Great Britain, without conscription, has no means of raising troops in any such proportion.
Few soldiers were obtained by the conscription, for the government was as weak as it was tyrannical.
The navy is recruited by conscription in the coast or maritime districts, which are divided into three naval captaincies-general, those of Ferrol, Cadiz and Cartagenaat the head of each being a vice-admiral.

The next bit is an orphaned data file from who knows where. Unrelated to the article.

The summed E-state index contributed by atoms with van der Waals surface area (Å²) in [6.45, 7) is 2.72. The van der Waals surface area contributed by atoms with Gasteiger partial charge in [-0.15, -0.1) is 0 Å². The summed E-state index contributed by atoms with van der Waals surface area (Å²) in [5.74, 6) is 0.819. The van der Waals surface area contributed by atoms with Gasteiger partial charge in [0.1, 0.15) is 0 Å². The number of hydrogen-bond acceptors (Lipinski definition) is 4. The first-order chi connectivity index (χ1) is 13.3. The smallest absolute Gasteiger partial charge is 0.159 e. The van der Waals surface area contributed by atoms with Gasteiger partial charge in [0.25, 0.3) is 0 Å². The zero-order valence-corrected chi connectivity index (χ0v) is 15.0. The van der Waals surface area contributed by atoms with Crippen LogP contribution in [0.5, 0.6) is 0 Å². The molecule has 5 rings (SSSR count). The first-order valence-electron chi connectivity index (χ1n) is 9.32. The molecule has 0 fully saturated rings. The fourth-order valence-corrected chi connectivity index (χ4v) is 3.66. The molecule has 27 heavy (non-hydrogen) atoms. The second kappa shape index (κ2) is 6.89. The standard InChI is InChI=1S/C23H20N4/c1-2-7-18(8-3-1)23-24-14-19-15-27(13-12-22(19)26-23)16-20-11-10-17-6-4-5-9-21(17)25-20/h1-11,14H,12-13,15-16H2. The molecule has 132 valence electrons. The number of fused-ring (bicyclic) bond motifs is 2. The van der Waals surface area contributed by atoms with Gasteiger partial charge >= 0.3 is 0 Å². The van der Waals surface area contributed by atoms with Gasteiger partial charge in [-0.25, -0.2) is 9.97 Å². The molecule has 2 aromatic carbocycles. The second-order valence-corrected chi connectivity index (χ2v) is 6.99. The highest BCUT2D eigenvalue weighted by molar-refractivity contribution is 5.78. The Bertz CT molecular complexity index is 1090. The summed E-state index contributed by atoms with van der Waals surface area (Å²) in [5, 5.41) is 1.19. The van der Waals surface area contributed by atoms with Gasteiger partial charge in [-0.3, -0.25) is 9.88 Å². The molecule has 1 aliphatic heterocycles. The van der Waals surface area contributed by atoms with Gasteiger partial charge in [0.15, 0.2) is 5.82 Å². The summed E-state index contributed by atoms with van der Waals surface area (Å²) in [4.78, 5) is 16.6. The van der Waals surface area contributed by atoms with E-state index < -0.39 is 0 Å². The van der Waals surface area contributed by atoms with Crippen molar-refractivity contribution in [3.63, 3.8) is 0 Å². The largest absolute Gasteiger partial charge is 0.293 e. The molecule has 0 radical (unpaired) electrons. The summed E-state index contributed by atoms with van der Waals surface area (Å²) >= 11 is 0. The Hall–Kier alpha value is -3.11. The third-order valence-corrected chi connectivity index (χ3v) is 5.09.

The signal for a widespread rising was the introduction of conscription acts for the recruiting of the depleted armies on the eastern frontiers.
After the peace of Tilsit the Grand Army was gradually withdrawn behind the Rhine, leaving only three commands, totalling 63,000 men, under Davout in Prussia, Oudinot in west central Germany, and Lefebvre in Bavaria, to assist the princes of the Confederation of the Rhine in the maintenance of order and the enforcement of the French law of conscription, which was rigorously insisted on in all the States comprised in this new federation.